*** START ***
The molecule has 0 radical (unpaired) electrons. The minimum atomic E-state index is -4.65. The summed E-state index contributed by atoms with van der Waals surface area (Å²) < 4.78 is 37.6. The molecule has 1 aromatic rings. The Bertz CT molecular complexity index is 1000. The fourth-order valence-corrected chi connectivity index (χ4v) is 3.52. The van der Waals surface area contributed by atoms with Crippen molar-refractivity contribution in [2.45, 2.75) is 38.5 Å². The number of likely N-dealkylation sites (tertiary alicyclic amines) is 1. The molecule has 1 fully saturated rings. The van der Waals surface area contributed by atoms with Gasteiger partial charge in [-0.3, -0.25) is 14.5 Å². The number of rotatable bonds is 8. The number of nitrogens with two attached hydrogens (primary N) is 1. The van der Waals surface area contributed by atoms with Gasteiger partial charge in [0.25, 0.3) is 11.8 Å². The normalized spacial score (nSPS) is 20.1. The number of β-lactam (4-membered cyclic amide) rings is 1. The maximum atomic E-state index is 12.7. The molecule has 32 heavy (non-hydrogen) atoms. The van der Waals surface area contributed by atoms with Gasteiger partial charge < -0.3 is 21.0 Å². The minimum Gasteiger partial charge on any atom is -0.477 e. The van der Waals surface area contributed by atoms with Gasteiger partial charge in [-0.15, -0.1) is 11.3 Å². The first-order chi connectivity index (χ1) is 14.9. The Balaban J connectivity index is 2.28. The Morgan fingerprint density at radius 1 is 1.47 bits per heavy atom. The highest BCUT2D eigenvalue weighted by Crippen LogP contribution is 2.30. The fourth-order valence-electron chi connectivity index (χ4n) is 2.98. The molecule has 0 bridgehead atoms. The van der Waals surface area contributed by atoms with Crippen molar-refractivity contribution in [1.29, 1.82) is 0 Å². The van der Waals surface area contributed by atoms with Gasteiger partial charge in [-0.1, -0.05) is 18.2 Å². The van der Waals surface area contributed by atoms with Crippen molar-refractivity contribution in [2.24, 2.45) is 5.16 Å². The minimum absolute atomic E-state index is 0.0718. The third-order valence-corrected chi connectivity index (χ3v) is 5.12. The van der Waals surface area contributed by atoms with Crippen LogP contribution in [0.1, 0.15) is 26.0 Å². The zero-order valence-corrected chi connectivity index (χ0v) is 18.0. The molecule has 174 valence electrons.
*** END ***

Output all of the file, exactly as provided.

The molecule has 0 radical (unpaired) electrons. The minimum atomic E-state index is -4.65. The summed E-state index contributed by atoms with van der Waals surface area (Å²) < 4.78 is 37.6. The molecule has 1 aromatic rings. The Bertz CT molecular complexity index is 1000. The fourth-order valence-corrected chi connectivity index (χ4v) is 3.52. The van der Waals surface area contributed by atoms with Crippen molar-refractivity contribution in [2.45, 2.75) is 38.5 Å². The number of likely N-dealkylation sites (tertiary alicyclic amines) is 1. The molecule has 1 fully saturated rings. The van der Waals surface area contributed by atoms with Gasteiger partial charge in [-0.3, -0.25) is 14.5 Å². The number of rotatable bonds is 8. The number of nitrogens with two attached hydrogens (primary N) is 1. The van der Waals surface area contributed by atoms with Gasteiger partial charge in [0.25, 0.3) is 11.8 Å². The normalized spacial score (nSPS) is 20.1. The number of β-lactam (4-membered cyclic amide) rings is 1. The maximum atomic E-state index is 12.7. The molecule has 32 heavy (non-hydrogen) atoms. The van der Waals surface area contributed by atoms with Gasteiger partial charge < -0.3 is 21.0 Å². The minimum Gasteiger partial charge on any atom is -0.477 e. The van der Waals surface area contributed by atoms with Gasteiger partial charge in [-0.15, -0.1) is 11.3 Å². The first-order chi connectivity index (χ1) is 14.9. The Balaban J connectivity index is 2.28. The Morgan fingerprint density at radius 1 is 1.47 bits per heavy atom. The highest BCUT2D eigenvalue weighted by Crippen LogP contribution is 2.30. The fourth-order valence-electron chi connectivity index (χ4n) is 2.98. The molecule has 0 bridgehead atoms. The van der Waals surface area contributed by atoms with Crippen molar-refractivity contribution in [1.29, 1.82) is 0 Å². The van der Waals surface area contributed by atoms with Gasteiger partial charge in [-0.1, -0.05) is 18.2 Å². The van der Waals surface area contributed by atoms with Crippen molar-refractivity contribution in [2.24, 2.45) is 5.16 Å². The minimum absolute atomic E-state index is 0.0718. The third-order valence-corrected chi connectivity index (χ3v) is 5.12. The van der Waals surface area contributed by atoms with Crippen LogP contribution in [0.1, 0.15) is 26.0 Å². The zero-order valence-corrected chi connectivity index (χ0v) is 18.0. The molecule has 174 valence electrons.